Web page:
17 September 2015
Broken Clock Alarm: Ann Coulter on Republican pandering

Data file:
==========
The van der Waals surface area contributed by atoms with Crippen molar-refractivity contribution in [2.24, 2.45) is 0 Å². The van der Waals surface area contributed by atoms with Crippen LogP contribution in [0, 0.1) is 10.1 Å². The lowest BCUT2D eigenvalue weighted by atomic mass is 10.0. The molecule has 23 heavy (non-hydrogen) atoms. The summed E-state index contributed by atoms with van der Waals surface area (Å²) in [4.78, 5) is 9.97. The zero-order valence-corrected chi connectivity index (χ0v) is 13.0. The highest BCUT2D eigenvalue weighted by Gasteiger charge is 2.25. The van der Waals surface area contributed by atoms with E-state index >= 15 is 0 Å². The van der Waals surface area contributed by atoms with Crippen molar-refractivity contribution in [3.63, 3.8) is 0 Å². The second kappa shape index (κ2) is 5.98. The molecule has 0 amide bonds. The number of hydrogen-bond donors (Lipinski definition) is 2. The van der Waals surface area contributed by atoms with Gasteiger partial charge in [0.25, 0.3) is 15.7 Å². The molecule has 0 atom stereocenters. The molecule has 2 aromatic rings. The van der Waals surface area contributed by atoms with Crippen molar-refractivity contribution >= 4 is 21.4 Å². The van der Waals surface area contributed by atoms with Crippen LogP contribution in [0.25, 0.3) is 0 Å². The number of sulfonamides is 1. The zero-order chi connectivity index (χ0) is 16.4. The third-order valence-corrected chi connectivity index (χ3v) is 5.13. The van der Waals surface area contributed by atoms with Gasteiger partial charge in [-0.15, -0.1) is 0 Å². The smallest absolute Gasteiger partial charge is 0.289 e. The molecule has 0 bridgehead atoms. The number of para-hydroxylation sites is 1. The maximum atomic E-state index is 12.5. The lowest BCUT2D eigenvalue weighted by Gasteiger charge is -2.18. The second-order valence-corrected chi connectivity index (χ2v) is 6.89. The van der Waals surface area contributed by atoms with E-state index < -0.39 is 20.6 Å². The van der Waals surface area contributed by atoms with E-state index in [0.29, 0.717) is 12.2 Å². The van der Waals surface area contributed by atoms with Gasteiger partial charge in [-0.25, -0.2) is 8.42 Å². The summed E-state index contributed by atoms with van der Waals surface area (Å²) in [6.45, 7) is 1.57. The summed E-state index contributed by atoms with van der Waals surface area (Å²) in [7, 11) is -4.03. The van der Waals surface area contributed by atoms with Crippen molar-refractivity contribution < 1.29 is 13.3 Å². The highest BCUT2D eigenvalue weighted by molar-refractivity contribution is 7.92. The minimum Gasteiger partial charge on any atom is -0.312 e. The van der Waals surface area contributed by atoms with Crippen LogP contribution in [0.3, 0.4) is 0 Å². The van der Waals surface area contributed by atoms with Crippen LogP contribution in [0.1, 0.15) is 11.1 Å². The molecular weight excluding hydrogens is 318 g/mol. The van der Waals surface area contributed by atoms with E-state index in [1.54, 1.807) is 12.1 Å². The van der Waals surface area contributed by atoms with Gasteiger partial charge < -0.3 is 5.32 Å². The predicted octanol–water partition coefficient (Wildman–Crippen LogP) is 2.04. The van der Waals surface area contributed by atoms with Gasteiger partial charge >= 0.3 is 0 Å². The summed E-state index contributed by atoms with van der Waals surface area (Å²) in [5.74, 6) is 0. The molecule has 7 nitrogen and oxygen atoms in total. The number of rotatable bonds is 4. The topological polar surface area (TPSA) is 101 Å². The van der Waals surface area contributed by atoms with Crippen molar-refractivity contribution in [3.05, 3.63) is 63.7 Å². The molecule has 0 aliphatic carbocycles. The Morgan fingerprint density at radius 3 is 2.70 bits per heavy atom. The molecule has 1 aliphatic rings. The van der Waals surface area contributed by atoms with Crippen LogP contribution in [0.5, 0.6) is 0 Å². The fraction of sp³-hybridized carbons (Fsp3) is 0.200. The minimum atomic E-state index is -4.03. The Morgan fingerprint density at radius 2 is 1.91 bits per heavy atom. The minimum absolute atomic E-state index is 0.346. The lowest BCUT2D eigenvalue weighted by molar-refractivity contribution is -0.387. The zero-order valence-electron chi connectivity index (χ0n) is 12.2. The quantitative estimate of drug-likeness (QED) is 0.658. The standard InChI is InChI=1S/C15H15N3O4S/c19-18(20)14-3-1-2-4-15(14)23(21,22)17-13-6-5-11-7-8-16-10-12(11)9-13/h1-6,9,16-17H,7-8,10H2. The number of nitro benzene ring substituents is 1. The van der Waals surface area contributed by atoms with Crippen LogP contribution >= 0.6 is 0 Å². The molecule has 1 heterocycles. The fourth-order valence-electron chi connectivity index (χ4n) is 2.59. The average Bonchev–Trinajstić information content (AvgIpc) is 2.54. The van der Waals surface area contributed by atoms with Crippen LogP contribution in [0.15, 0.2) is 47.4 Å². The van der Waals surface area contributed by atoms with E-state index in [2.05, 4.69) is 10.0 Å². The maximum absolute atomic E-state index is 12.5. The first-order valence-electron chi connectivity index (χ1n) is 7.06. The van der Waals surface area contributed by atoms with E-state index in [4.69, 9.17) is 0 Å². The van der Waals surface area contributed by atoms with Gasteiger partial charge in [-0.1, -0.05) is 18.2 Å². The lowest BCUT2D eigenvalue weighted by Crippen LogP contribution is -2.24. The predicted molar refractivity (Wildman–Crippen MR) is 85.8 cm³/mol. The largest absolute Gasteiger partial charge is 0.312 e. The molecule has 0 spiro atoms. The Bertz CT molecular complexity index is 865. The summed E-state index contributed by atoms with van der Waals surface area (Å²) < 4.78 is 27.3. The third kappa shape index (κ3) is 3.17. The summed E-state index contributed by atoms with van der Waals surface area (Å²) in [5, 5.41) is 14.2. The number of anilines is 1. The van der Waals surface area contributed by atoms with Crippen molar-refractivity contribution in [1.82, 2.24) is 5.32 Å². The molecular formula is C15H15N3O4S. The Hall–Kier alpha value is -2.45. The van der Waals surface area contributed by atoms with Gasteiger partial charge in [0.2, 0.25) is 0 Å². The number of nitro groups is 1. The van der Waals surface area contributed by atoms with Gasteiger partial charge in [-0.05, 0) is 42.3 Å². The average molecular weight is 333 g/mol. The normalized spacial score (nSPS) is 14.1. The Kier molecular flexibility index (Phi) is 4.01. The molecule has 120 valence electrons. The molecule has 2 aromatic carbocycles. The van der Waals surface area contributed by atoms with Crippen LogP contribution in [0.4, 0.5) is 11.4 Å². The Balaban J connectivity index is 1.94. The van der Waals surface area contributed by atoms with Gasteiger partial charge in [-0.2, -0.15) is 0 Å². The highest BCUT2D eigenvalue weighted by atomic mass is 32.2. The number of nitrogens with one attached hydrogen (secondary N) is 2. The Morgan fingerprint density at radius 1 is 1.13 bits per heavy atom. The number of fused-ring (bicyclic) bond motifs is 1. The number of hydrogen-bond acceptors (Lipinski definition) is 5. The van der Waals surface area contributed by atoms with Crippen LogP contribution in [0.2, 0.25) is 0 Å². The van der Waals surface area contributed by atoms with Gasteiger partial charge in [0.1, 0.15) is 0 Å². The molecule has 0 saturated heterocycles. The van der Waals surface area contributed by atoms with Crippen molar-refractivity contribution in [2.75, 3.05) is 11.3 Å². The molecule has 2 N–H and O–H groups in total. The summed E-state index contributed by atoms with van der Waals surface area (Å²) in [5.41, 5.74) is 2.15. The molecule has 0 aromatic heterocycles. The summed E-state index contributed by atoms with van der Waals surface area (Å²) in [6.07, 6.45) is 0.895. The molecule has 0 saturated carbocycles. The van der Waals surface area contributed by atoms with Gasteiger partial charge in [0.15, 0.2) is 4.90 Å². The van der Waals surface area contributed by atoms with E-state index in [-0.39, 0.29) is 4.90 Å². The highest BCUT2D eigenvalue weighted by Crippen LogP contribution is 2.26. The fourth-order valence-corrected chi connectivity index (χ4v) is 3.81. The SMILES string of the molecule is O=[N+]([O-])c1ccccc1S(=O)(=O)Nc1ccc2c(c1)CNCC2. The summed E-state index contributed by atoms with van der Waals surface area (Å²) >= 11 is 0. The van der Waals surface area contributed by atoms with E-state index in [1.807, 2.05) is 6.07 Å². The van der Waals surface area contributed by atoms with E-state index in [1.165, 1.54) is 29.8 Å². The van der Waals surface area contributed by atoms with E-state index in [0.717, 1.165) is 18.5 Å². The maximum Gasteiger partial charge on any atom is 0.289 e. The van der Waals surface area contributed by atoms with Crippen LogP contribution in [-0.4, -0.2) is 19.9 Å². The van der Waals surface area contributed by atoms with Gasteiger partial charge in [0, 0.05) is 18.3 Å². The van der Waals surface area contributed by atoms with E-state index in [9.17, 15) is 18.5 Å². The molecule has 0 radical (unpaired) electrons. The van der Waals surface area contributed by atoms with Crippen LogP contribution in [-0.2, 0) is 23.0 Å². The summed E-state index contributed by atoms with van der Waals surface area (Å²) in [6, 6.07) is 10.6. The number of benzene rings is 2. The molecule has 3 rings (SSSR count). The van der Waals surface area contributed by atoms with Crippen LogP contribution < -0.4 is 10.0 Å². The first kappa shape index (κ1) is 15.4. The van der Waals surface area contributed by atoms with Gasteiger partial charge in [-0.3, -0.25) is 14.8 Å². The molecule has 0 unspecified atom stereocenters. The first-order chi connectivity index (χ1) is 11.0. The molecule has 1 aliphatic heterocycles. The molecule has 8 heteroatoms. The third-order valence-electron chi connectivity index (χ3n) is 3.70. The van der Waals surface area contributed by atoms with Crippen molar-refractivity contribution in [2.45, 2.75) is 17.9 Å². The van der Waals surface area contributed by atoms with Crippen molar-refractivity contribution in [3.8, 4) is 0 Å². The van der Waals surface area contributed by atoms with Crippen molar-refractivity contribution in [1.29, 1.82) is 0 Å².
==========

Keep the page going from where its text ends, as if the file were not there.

Broken Clock Alarm may become a regular feature of this blog, noting those occasions when people who are almost invariably wrong on the issues manage to get something right. Ann Coulter certainly belongs in the "almost invariably wrong" category, and her antics on Twitter during the Republican debate Wednesday night only confirmed that status to many observers. She now finds herself accused of being anti-semitic because she grew exasperated with so many GOP candidates pandering to Jewish voters or, more likely, Jewish campaign donors like Sheldon Adelson. She seems to have been particularly irked by candidates' answer to the question: what will America look like after you become President? At least four candidates -- Christie, Cruz, Huckabee and Rubio -- mentioned Israel in their responses, presumably indicating that America would have more loyal relations with the Jewish State. It seems clear from reading Coulter's tweets that she didn't object to the idea of better American relations with Israel -- her Islamophobia is indisputable -- but did object to the subject coming up when candidates were supposed to describe how the U.S. would look different under a new Republican president. Throughout the evening, she tweeted her annoyance with what she perceived as cheap applause lines, e.g.: "How to get applause from GOP donors: 1) Pledge to start a war 2) Talk about job creators 3) Denounce abortion 4) Cite Reagan 5) Cite Israel." If her opinions were to be judged consistently across the board based on reactions to her comments on Israel, Coulter would stand accused of hating Ronald Reagan, favoring abortion, opposing war and being indifferent to job creation. She's accused of none of these things, however, which only goes to show how irrationally hypersensitive some people are to the very mention of Israel, or at least to any hint of anything less than unconditional American support for the Zionist Entity bordering on symbiosis. Merely to be bored by mandatory affirmations of support for Israel, as Coulter clearly was, renders you suspect. Maybe Coulter should be excused for being bored by a three-hour panel show passing for substantive debate, highlighted -- if that's the word -- by Jeb Bush pathetically demanding that Donald Trump apologize to his wife, by Carly Fiorina emerging as possibly the leading warmonger in the field while defending her tenure as Hewlett-Packard CEO from criticism that, for once from Trump, might be presumed knowledgeable, and by anti-vaccination hysteria taking the stage, despite attempts to refute it from the one candidate with medical expertise. Coulter has seemed a little crazy for a long time, but subjecting herself to the debate may have deranged her just a little further, to the point where she starts to make occasional sense, if only by accident.